Panther roars in seismic genre shift for Marvel Studios

Panther roars in seismic genre shift for Marvel Studios


Both directed and written by Ryan Googler, this is yet another highly entertaining offering from Marvel Studios. It concerns a king, T’challa (Chadwick Boseman) who returns to the technologically advanced fictional nation of Wakanda to be its leader.

His path to power is threatened by a cadre of ne-er-do-wells but a consignment of Special Forces and a CIA agent (Martin Freeman) align themselves to him to try and save Wakanda from civil – and even world – war.

This is the kind of film that rarely pauses for breath. If you’re a fan of adventures, especially those based on comic book superheroes, you won’t be disappointed. The latest in a long line of similar extravaganzas, this one differs from predecessors like Captain America  and Iron Man by having a black man at its core, a welcome change of emphasis and one you hope will continue in similar ventures down the road.

Maybe our next Marvel phenomenon, in a post- Harvey Weinstein Hollywood, will be a super woman. (The female characters in Black Panther are very strong even as things stand.) The stellar cast also includes Michael Jordan, Daniel  Gurira, Letitia Wright (as T’Challa’s feisty half-sister Shuri) and Lupita Nyong’o, who was so effective in 12 Years a Slave a few years back.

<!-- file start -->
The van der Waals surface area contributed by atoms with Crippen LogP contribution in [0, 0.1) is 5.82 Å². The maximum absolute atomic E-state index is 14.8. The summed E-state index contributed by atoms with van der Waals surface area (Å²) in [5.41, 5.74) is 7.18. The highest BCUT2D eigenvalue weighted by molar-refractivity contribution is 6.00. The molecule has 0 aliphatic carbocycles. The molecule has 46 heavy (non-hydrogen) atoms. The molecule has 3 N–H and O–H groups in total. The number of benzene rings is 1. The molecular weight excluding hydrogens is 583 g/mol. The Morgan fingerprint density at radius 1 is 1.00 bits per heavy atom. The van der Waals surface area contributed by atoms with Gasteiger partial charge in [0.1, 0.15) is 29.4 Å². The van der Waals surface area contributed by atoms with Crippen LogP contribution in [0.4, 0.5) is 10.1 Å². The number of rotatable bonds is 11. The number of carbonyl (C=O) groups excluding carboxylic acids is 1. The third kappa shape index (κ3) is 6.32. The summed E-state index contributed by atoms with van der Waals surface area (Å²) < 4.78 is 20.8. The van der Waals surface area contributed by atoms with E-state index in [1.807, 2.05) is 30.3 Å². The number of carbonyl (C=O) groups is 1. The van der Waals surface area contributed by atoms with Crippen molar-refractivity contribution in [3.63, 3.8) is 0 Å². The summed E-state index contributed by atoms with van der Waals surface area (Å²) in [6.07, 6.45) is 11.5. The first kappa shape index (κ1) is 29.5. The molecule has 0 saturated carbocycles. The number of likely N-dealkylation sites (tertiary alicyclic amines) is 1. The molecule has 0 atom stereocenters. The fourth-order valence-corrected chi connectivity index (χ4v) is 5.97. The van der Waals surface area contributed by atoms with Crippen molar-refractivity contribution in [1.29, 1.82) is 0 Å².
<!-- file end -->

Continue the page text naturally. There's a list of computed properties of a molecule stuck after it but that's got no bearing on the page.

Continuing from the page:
It will engross you with its costumes, its frenetic pace, even its humour. The soundtrack matches the action with its high octane energy. It would be difficult to praise the film too much. Its special effects will take your breath away.


A few other films on show at the moment are also on my bucket list. The first is Guillermo del Toro’s eccentric fairytale The Shape of Water, which has Sally Hawkins delivering an Oscar-nominated performance in a film about a janitor who forms a relationship with an amphibious creature that’s being held in captivity.

Greta Gerwig’s Lady Bird stars Saoirse Ronan as a 17-year-old Catholic girl in a Sacramento high school looking for adventure as she prepares to go to college. A lot of people are raving about this.

Every time I pick up a newspaper I seem to see Ms Ronan attending some awards ceremony for her performance in it. She’s even being talked of as Ireland’s Meryl Streep on the strength of it. Don’t argue. I can’t wait to see it. (I don’t normally send fan letters to stars but after seeing Ronan in Brooklyn I did just that.)

A third film featuring a strong performance from a woman is I, Tonya, with Margot Robbie as a brilliant ice skater fighting prejudice from her peers because she comes from the wrong side of the tracks.

You might also like to check out Clint Eastwood’s real life tale of three Americans doing their best to save lives on a train after a terrorist attack that took place in 2015, The 15.17 to Paris.

All in all, an embarrassment of riches. These are good times to be in movie houses.

Very Good ****

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